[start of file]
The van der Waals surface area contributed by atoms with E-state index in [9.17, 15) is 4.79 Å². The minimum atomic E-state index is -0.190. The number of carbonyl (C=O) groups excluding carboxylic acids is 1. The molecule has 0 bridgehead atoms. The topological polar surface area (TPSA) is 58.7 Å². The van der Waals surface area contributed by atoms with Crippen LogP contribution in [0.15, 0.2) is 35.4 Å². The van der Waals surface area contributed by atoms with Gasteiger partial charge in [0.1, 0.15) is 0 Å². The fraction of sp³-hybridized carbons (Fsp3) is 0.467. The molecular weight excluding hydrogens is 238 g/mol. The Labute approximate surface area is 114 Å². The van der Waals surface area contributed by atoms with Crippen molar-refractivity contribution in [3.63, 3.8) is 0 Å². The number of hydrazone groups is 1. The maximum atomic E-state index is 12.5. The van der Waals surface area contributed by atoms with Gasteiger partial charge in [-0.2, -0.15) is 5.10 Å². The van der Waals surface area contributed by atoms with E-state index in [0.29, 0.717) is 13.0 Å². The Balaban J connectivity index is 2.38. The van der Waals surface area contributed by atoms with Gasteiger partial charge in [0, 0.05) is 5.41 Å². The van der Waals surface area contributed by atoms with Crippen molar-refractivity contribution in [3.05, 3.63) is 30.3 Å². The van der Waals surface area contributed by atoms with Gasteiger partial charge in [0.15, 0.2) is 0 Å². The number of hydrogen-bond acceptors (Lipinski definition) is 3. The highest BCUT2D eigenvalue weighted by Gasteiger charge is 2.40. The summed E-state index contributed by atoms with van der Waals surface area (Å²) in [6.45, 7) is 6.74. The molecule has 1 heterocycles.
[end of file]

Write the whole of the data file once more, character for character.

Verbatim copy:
The van der Waals surface area contributed by atoms with E-state index in [9.17, 15) is 4.79 Å². The minimum atomic E-state index is -0.190. The number of carbonyl (C=O) groups excluding carboxylic acids is 1. The molecule has 0 bridgehead atoms. The topological polar surface area (TPSA) is 58.7 Å². The van der Waals surface area contributed by atoms with Crippen LogP contribution in [0.15, 0.2) is 35.4 Å². The van der Waals surface area contributed by atoms with Gasteiger partial charge in [0.1, 0.15) is 0 Å². The fraction of sp³-hybridized carbons (Fsp3) is 0.467. The molecular weight excluding hydrogens is 238 g/mol. The Labute approximate surface area is 114 Å². The van der Waals surface area contributed by atoms with Crippen molar-refractivity contribution in [3.63, 3.8) is 0 Å². The number of hydrazone groups is 1. The maximum atomic E-state index is 12.5. The van der Waals surface area contributed by atoms with Gasteiger partial charge in [-0.2, -0.15) is 5.10 Å². The van der Waals surface area contributed by atoms with E-state index in [0.29, 0.717) is 13.0 Å². The Balaban J connectivity index is 2.38. The van der Waals surface area contributed by atoms with Gasteiger partial charge in [0, 0.05) is 5.41 Å². The van der Waals surface area contributed by atoms with Crippen molar-refractivity contribution in [3.05, 3.63) is 30.3 Å². The van der Waals surface area contributed by atoms with Gasteiger partial charge in [0.15, 0.2) is 0 Å². The number of hydrogen-bond acceptors (Lipinski definition) is 3. The highest BCUT2D eigenvalue weighted by Gasteiger charge is 2.40. The summed E-state index contributed by atoms with van der Waals surface area (Å²) in [6.45, 7) is 6.74. The molecule has 1 heterocycles.